Men of War: Vietnam

Excellent! A new Vietnam game. This is EXACTLY what the market was crying out for in 2011. A war scenario which has never been conceived before, and in fact contains so much originality that there’s a chance my brain may melt out of my ears before this review is done. Ergh. I’m sorry, but it is very difficult to get even remotely excited about the concept when the game is enjoyable, but Men of War: Vietnam is not an enjoyable experience at all. It’s littered with dull design choices, some of the most god awful AI I’ve seen and if I were to choose to be gentle about it I would still describe the overall graphical presentation as looking like a cow just puked onto a keyboard.

As some of you stalkers (I love you all) out there may remember, a while back I did a Preview on Men of War: Assault Squad and gave a reasonably positive overview of the game as a whole. I stand by that, because it felt as if the game had been carefully constructed to have a high focus on challenging strategy and thorough advance planning to be required from the player to succeed. Vietnam however, gives the feeling that it was rushed through to completion and leaves the player to spend more time doing trial and error tactics than any logical battle plans. Most of the time what seemed to be the soundest strategy would be automatic death whereas running three of your men in face first to distract the enemy from the sniper three feet away from them was a super quick victory for you, General!

The AI wasn’t broken, by which I mean there was never a point where I’d see one try and climb a rock or hump a nearby Jeep instead of attacking, but it wasn’t even remotely intelligent. The best tactic available to the player is to just keep your sniper alive. Then you’re done. Game over and have a nice weekend. Enemies won’t advance unless your standard soldiers are within range, and as long as your sniper can gain the high ground, which he can about 80% of the time, then the difficulty curve rapidly plummets. Of course the remaining 20% of the time it flies back to the clouds because, again, you and the enemy have the same range on weapons and they never move which leaves you simply trial and erroring each side of their encampment until you find the one particular flank the designer thought you’d find the most tempting and clear them out from there.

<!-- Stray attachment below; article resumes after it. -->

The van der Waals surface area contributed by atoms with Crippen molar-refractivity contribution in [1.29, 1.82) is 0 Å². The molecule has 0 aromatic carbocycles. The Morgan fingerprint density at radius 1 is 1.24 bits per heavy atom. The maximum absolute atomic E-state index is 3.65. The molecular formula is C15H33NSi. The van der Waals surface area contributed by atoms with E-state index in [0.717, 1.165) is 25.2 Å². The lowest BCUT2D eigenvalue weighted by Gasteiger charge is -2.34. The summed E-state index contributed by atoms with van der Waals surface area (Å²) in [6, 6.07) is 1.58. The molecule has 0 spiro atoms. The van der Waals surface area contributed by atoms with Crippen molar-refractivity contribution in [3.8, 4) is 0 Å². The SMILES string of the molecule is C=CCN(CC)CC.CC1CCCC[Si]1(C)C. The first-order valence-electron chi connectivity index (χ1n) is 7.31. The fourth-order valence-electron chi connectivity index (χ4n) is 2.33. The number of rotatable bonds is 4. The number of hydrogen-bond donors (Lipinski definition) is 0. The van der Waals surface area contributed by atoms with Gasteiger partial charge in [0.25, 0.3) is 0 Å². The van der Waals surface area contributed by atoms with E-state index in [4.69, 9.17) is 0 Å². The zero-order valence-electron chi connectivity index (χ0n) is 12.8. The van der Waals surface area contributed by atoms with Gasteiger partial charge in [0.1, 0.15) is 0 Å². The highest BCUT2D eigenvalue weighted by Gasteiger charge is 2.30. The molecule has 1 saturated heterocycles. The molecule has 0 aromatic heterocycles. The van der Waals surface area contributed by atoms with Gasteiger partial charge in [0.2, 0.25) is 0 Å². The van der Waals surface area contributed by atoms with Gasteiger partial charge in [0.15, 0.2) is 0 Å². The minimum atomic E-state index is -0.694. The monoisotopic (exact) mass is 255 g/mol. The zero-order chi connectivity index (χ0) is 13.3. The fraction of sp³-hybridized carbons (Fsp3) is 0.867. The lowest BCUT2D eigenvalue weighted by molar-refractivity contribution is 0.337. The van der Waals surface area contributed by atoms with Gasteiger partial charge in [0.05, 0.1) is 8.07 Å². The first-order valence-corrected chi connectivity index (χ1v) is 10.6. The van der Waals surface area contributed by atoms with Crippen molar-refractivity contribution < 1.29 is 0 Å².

Now, if you’ll pardon me to be shallow for a paragraph, but Men of War: Vietnam also looks… just… terrible. There’s no justification for it. I was running this on an upgraded Alienware Aurora with the settings turned up to 11 and I was still convinced I’d been sent a game from a bargain bin four years in the past. It would never be a deal breaker for me, but the pixelation and appalling character models just couldn’t slip past my radar with the gameplay they were teamed with. Even if Vietnam had the potential to be the next Starcraft for gameplay I would still have dropped points off for the solider animation alone.

I would recommend Men of War. I would especially recommend Assault Squad as that was challenging but in all the right ways. Men of War: Vietnam though is a hastily cobbled together set of two campaigns which never satisfied nor thrilled me with any method other than ending.







Leave a Reply